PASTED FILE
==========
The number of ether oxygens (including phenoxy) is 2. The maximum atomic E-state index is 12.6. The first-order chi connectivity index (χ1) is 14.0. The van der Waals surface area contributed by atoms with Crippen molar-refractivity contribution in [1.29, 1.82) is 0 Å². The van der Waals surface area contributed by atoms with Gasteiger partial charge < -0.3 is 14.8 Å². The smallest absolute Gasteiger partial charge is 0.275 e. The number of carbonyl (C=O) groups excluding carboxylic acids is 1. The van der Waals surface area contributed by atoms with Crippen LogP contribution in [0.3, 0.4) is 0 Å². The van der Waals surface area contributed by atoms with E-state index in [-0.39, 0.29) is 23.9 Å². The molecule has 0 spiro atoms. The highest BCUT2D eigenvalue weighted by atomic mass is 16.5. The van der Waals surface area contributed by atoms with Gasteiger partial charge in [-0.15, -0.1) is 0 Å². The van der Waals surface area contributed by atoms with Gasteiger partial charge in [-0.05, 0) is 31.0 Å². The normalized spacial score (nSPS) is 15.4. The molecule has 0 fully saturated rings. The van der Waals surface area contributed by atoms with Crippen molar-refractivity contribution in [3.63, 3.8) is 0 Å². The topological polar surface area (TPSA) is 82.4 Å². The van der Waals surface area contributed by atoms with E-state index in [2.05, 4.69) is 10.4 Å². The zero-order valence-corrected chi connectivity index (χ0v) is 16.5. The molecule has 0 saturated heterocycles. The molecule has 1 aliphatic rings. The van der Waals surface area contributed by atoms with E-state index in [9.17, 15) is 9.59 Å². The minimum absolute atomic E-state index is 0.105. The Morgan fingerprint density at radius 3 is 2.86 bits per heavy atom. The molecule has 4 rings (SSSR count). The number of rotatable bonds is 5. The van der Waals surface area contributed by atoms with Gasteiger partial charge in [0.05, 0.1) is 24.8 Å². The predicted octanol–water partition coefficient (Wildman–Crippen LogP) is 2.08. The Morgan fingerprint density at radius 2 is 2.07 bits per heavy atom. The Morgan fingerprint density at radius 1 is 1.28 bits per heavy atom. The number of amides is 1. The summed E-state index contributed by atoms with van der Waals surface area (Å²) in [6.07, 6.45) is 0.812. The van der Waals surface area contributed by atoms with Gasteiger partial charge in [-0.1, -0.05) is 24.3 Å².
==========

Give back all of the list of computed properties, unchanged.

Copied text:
The number of ether oxygens (including phenoxy) is 2. The maximum atomic E-state index is 12.6. The first-order chi connectivity index (χ1) is 14.0. The van der Waals surface area contributed by atoms with Crippen molar-refractivity contribution in [1.29, 1.82) is 0 Å². The van der Waals surface area contributed by atoms with Gasteiger partial charge < -0.3 is 14.8 Å². The smallest absolute Gasteiger partial charge is 0.275 e. The number of carbonyl (C=O) groups excluding carboxylic acids is 1. The van der Waals surface area contributed by atoms with Crippen LogP contribution in [0.3, 0.4) is 0 Å². The van der Waals surface area contributed by atoms with E-state index in [-0.39, 0.29) is 23.9 Å². The molecule has 0 spiro atoms. The highest BCUT2D eigenvalue weighted by atomic mass is 16.5. The van der Waals surface area contributed by atoms with Gasteiger partial charge in [-0.15, -0.1) is 0 Å². The van der Waals surface area contributed by atoms with Gasteiger partial charge in [-0.05, 0) is 31.0 Å². The normalized spacial score (nSPS) is 15.4. The molecule has 0 fully saturated rings. The van der Waals surface area contributed by atoms with Crippen molar-refractivity contribution in [3.63, 3.8) is 0 Å². The topological polar surface area (TPSA) is 82.4 Å². The van der Waals surface area contributed by atoms with E-state index in [2.05, 4.69) is 10.4 Å². The zero-order valence-corrected chi connectivity index (χ0v) is 16.5. The molecule has 0 saturated heterocycles. The molecule has 1 aliphatic rings. The van der Waals surface area contributed by atoms with E-state index in [9.17, 15) is 9.59 Å². The minimum absolute atomic E-state index is 0.105. The Morgan fingerprint density at radius 3 is 2.86 bits per heavy atom. The molecule has 4 rings (SSSR count). The number of rotatable bonds is 5. The van der Waals surface area contributed by atoms with Gasteiger partial charge in [0.05, 0.1) is 24.8 Å². The predicted octanol–water partition coefficient (Wildman–Crippen LogP) is 2.08. The Morgan fingerprint density at radius 2 is 2.07 bits per heavy atom. The Morgan fingerprint density at radius 1 is 1.28 bits per heavy atom. The number of amides is 1. The summed E-state index contributed by atoms with van der Waals surface area (Å²) in [6.07, 6.45) is 0.812. The van der Waals surface area contributed by atoms with Gasteiger partial charge in [-0.1, -0.05) is 24.3 Å².